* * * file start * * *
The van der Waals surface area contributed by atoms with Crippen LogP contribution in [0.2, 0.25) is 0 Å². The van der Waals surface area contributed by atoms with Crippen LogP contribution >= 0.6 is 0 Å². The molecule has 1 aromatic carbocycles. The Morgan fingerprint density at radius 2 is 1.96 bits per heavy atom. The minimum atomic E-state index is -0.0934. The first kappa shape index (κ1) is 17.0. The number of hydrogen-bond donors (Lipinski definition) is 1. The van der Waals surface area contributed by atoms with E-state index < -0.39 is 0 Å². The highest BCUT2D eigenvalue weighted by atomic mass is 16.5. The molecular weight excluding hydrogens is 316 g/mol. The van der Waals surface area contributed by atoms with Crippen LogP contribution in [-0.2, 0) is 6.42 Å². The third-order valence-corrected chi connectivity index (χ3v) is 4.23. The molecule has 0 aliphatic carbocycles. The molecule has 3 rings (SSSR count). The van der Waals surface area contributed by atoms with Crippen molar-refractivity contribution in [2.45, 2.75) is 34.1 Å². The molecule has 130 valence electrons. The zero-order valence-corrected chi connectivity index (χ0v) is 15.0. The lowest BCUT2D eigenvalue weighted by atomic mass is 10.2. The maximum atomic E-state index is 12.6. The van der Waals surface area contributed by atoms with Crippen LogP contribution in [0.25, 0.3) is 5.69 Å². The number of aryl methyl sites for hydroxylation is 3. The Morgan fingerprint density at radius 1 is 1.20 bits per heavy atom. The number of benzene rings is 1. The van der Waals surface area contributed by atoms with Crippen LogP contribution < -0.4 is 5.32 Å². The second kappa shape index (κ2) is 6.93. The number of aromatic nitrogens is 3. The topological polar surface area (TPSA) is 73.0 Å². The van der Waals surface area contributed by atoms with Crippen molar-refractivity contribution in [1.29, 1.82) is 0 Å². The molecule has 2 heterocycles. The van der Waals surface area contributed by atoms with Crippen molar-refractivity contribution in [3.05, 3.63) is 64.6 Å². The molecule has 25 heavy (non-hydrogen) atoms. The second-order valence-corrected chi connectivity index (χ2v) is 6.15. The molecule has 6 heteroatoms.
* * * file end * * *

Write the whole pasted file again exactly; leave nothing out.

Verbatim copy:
The van der Waals surface area contributed by atoms with Crippen LogP contribution in [0.2, 0.25) is 0 Å². The van der Waals surface area contributed by atoms with Crippen LogP contribution >= 0.6 is 0 Å². The molecule has 1 aromatic carbocycles. The Morgan fingerprint density at radius 2 is 1.96 bits per heavy atom. The minimum atomic E-state index is -0.0934. The first kappa shape index (κ1) is 17.0. The number of hydrogen-bond donors (Lipinski definition) is 1. The van der Waals surface area contributed by atoms with E-state index < -0.39 is 0 Å². The highest BCUT2D eigenvalue weighted by atomic mass is 16.5. The molecular weight excluding hydrogens is 316 g/mol. The van der Waals surface area contributed by atoms with Crippen LogP contribution in [-0.2, 0) is 6.42 Å². The third-order valence-corrected chi connectivity index (χ3v) is 4.23. The molecule has 0 aliphatic carbocycles. The molecule has 3 rings (SSSR count). The van der Waals surface area contributed by atoms with Crippen molar-refractivity contribution in [2.45, 2.75) is 34.1 Å². The molecule has 130 valence electrons. The zero-order valence-corrected chi connectivity index (χ0v) is 15.0. The lowest BCUT2D eigenvalue weighted by atomic mass is 10.2. The maximum atomic E-state index is 12.6. The van der Waals surface area contributed by atoms with Crippen LogP contribution in [0.25, 0.3) is 5.69 Å². The number of aryl methyl sites for hydroxylation is 3. The Morgan fingerprint density at radius 1 is 1.20 bits per heavy atom. The number of benzene rings is 1. The van der Waals surface area contributed by atoms with Crippen LogP contribution < -0.4 is 5.32 Å². The second kappa shape index (κ2) is 6.93. The number of aromatic nitrogens is 3. The topological polar surface area (TPSA) is 73.0 Å². The van der Waals surface area contributed by atoms with Crippen molar-refractivity contribution in [1.29, 1.82) is 0 Å². The molecule has 2 heterocycles. The van der Waals surface area contributed by atoms with Crippen molar-refractivity contribution in [3.05, 3.63) is 64.6 Å². The molecule has 25 heavy (non-hydrogen) atoms. The second-order valence-corrected chi connectivity index (χ2v) is 6.15. The molecule has 6 heteroatoms.